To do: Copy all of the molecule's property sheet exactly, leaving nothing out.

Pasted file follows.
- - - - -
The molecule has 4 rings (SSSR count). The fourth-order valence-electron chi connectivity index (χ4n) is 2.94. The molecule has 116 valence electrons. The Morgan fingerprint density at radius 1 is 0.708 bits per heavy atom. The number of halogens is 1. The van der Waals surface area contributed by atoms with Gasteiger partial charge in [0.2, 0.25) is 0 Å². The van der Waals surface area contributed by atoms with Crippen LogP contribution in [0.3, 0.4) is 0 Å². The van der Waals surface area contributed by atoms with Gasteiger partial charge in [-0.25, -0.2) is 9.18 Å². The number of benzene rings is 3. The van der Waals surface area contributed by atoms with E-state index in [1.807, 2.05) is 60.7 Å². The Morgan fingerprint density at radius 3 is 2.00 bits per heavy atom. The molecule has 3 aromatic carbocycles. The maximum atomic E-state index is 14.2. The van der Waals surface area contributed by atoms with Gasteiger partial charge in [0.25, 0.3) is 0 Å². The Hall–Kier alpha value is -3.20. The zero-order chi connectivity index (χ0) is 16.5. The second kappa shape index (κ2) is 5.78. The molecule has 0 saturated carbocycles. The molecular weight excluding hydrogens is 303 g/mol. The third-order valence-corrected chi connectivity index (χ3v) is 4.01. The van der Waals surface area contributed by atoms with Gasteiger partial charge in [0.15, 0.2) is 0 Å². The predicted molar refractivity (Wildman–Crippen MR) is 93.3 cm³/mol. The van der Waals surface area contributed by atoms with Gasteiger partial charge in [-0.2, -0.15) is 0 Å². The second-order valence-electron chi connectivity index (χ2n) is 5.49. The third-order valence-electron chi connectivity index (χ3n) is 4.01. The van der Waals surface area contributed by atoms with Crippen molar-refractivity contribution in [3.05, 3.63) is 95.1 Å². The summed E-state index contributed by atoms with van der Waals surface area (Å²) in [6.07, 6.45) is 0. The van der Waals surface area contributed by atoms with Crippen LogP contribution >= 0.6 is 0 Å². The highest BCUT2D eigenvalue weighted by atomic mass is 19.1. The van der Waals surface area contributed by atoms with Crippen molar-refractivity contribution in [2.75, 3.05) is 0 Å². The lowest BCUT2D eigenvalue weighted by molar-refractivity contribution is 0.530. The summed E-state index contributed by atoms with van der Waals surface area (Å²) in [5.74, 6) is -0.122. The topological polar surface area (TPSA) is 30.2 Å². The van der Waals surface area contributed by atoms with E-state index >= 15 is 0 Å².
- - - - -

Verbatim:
The molecule has 4 rings (SSSR count). The fourth-order valence-electron chi connectivity index (χ4n) is 2.94. The molecule has 116 valence electrons. The Morgan fingerprint density at radius 1 is 0.708 bits per heavy atom. The number of halogens is 1. The van der Waals surface area contributed by atoms with Gasteiger partial charge in [0.2, 0.25) is 0 Å². The van der Waals surface area contributed by atoms with Crippen LogP contribution in [0.3, 0.4) is 0 Å². The van der Waals surface area contributed by atoms with Gasteiger partial charge in [-0.25, -0.2) is 9.18 Å². The number of benzene rings is 3. The van der Waals surface area contributed by atoms with E-state index in [1.807, 2.05) is 60.7 Å². The Morgan fingerprint density at radius 3 is 2.00 bits per heavy atom. The molecule has 3 aromatic carbocycles. The maximum atomic E-state index is 14.2. The van der Waals surface area contributed by atoms with Gasteiger partial charge in [0.25, 0.3) is 0 Å². The Hall–Kier alpha value is -3.20. The zero-order chi connectivity index (χ0) is 16.5. The second kappa shape index (κ2) is 5.78. The molecule has 0 saturated carbocycles. The molecular weight excluding hydrogens is 303 g/mol. The third-order valence-corrected chi connectivity index (χ3v) is 4.01. The van der Waals surface area contributed by atoms with Gasteiger partial charge in [0.15, 0.2) is 0 Å². The predicted molar refractivity (Wildman–Crippen MR) is 93.3 cm³/mol. The van der Waals surface area contributed by atoms with Gasteiger partial charge in [-0.2, -0.15) is 0 Å². The second-order valence-electron chi connectivity index (χ2n) is 5.49. The third-order valence-electron chi connectivity index (χ3n) is 4.01. The van der Waals surface area contributed by atoms with Crippen molar-refractivity contribution in [3.05, 3.63) is 95.1 Å². The summed E-state index contributed by atoms with van der Waals surface area (Å²) in [6.07, 6.45) is 0. The van der Waals surface area contributed by atoms with Crippen LogP contribution >= 0.6 is 0 Å². The highest BCUT2D eigenvalue weighted by atomic mass is 19.1. The van der Waals surface area contributed by atoms with Crippen molar-refractivity contribution in [2.75, 3.05) is 0 Å². The lowest BCUT2D eigenvalue weighted by molar-refractivity contribution is 0.530. The summed E-state index contributed by atoms with van der Waals surface area (Å²) in [5.74, 6) is -0.122. The topological polar surface area (TPSA) is 30.2 Å². The van der Waals surface area contributed by atoms with E-state index >= 15 is 0 Å².